Do your loan notes hold a nasty surprise?

With cash in scarce supply, loan notes provided an excellent method of deferring the cost of buying a company. But recent changes in tax laws mean that they are now less appealing and holders of existing loan notes are likely to be in for a nasty surprise.

If there is one consistency between the previous government and the new coalition government it is that both love to meddle with the capital gains tax (CGT) system. While the changes announced in the Emergency Budget on 22 June 2010 to the Entrepreneurs’ Relief (ER) lifetime limit and the CGT rate were well publicised, the impact of the budget on loan notes, both existing and new ones, is more complex, and relatively hidden in the budget announcements.

What are loan notes?

In simple terms, a loan note is a form of deferred payment often used in today’s cash-strapped economy to enable purchasers to buy a company, but pay only a proportion of the cash proceeds upfront. In addition to the cash proceeds, the vendors receive loan notes, which are redeemable at a future date for the remaining proceeds.

Loan notes are either ‘qualifying corporate bonds’ (QCBs) or ‘non-qualifying corporate bonds’ (non-QCBs) from a tax viewpoint. QCBs were seen to be ‘normal commercial loans’ as far as HM Revenue & Customs was concerned, but the full definition of these is outside of the realms of this article.


Before 6 April 2008, the legislation sought to ensure that, where a gain arose on a transaction but the vendor received shares or debentures rather than cash proceeds, the gain arising could be held or rolled over so that no immediate CGT was payable on that element.

On 6 April 2008, the switch to ER heralded an important split in tax treatment between QCBs and non-QCBs. From this point onwards, if you received non-QCBs you could no longer have your cake and eat it – the cake in this instance being rolling over your capital gain.

If you chose to roll over the gain it is highly likely that you would no longer be able to claim ER when the gain came back into charge. The only way to safeguard your ER on your non-QCBs after this date was to elect to not roll over the capital gain, but instead pay the resulting tax liability upfront.

However, the position for QCBs was different, and meant that as long as your loan notes were QCBs, you could hold over your gain and still claim ER when the gain crystallised.

Changed tax position

As part of the measures which came into effect on 23 June 2010, the tax position for all types of loan notes was more or less aligned. Now if you receive any kind of loan note, you have the difficult choice to make between rolling/holding over the capital gain and losing the ER due on the original shares, or electing to receive your ER and paying the tax due at the point of the transaction.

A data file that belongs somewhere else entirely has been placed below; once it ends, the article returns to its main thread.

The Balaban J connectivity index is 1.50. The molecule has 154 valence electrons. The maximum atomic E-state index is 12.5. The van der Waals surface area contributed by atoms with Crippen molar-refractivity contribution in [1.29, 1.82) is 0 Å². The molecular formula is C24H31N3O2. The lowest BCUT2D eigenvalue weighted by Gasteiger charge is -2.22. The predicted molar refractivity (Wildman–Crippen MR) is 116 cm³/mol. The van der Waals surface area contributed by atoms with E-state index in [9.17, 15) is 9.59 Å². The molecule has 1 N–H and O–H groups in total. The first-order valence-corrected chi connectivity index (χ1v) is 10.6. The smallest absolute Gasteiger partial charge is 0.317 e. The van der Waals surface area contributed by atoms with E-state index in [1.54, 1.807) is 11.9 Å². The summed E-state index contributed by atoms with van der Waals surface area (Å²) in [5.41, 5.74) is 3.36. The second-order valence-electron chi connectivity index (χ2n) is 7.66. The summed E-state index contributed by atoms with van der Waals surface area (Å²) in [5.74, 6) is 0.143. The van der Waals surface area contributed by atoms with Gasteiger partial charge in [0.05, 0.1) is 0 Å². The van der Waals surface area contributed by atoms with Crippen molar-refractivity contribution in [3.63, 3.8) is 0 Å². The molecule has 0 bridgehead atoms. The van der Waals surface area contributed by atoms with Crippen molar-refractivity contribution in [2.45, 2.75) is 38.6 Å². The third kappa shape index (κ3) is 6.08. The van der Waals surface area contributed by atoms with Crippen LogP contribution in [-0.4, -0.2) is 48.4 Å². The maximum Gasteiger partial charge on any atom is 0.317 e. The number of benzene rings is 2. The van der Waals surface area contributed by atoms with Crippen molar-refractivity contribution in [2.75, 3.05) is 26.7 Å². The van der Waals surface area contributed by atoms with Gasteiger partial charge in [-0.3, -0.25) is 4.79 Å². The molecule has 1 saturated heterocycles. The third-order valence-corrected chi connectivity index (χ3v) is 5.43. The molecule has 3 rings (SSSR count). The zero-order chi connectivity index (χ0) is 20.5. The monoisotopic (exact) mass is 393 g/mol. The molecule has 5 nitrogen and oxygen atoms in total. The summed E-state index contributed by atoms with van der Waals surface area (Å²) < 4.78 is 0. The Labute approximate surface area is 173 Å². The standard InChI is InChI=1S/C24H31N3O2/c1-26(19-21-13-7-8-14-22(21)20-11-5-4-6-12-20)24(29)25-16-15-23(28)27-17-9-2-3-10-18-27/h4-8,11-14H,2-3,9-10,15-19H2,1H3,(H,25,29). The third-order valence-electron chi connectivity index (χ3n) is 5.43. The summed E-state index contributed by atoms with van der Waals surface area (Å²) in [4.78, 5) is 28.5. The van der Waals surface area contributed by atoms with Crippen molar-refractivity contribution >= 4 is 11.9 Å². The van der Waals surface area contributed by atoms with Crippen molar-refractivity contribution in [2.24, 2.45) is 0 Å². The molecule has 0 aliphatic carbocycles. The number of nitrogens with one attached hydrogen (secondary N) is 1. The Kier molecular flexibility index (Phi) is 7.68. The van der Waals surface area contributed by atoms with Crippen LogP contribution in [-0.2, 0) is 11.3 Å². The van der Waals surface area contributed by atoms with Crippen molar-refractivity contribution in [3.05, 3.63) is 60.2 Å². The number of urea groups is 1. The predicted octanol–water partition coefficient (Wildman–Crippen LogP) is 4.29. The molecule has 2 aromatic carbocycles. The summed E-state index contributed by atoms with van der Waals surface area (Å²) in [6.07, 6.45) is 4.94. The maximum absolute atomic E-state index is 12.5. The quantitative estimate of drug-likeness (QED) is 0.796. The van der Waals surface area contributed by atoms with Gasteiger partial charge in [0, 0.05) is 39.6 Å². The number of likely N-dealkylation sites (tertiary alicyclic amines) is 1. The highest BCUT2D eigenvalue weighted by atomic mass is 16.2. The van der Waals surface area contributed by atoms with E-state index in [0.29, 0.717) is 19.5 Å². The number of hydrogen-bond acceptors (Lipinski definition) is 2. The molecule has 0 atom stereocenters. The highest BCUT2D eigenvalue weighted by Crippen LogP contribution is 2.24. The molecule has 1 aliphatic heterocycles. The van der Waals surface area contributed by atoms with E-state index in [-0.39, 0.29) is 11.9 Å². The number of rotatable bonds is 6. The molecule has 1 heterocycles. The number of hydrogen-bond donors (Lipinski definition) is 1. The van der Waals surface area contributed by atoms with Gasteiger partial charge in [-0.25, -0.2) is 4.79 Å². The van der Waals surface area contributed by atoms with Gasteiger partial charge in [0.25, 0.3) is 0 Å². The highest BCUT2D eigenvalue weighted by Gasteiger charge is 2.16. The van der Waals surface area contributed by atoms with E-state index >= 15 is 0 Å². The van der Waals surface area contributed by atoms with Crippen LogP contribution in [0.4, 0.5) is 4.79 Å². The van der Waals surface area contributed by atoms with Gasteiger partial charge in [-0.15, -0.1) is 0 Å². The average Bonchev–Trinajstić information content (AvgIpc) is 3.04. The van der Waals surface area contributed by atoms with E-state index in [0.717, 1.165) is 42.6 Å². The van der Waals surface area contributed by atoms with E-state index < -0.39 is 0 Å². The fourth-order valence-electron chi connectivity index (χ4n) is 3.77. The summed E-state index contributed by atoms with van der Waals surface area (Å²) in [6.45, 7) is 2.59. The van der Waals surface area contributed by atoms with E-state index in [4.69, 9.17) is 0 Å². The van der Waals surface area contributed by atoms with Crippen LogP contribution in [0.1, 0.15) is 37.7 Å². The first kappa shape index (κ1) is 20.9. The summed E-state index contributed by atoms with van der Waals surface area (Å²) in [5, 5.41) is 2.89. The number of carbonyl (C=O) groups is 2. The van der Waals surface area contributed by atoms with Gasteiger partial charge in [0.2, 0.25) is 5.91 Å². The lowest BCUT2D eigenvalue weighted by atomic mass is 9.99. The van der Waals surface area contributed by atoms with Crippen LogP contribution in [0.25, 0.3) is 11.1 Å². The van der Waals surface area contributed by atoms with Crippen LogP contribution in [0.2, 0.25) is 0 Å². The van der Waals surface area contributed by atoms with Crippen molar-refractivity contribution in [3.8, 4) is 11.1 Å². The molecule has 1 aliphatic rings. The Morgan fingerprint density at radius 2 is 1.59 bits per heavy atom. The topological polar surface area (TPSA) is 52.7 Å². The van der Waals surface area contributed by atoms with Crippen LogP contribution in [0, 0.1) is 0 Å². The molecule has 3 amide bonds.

With ER now worth a potential £900,000 per individual, this is not an easy decision.

Should you choose to make the election, you would need to ensure that you have sufficient cash available to be able to pay the tax liability arising. This is particularly important where non-QCBs are involved as the election applies to the whole transaction, not just the element relating to the loan notes. So, if you received new shares in exchange for your old shares as well, you need to be prepared to pay tax on those, too.

The alternative is to structure the deal so that you retain a sufficient shareholding (and continue to be a qualifying shareholder) so that when the loan notes are redeemed you still qualify for ER overall. This could be a risky strategy given the uncertainty over the future CGT system, and means you have more of your cash still invested in the business than you might like.

The future of loan notes is now very much in question when the tax consequences are so unfavourable.

So, what if I already have loan notes? 

If you have received loan notes in the past few years and received tax advice at the time of receiving them, you could be forgiven for thinking that you are well aware of the tax you will pay on their redemption. But you could be wrong…

If you received QCBs in the period 6 April 2008 to 22 June 2010…

…you would have been able to hold over the capital gain arising on the share sale into the loan notes. You may be expecting that when you redeem these loan notes you will pay 10% tax on the proceeds up to the ER limit in force at the time of the original disposal. In most situations this will no longer be the case. The old method of calculating ER meant that the deferred capital gain due ER was reduced by 4/9ths, such that when the gain crystallised and was taxed at 18% it would have an overall effective CGT rate of 10%. Now that the CGT rate for higher and additional rate taxpayers is 28%, this is the rate that will apply against the reduced, held over gain, giving an overall effective rate for the element entitled to ER of 15.6%. This is a 56% increase in the tax you may have been expecting to pay.

If you received QCBs before 6 April 2008 and partially redeemed them before 23 June 2010…

…the same problem arises. In this case, the remaining gain entitled to ER after the partial redemption was reduced by 4/9ths which, when now coming into charge, will be taxable at 28% for higher/additional rate taxpayers, again leaving an effective tax rate of 15.6%.

Those who exchanged shares for QCBs before 6 April 2008, and who have not partially redeemed them in the period 6 April 2008 to 22 June 2010…

…can breathe a sigh of relief. The transitional provisions mean that these loan note holders will receive ER at the 10% rate, and potentially up to the new £5 million individual limit.

For those with non-QCBs received before 6 April 2008…

…it is still bad news as your position has not changed and you will not be able to claim ER unless you qualify for ER through holding a qualifying shareholding in the same company. 


Words: Nadine Elliott, Senior Tax Manager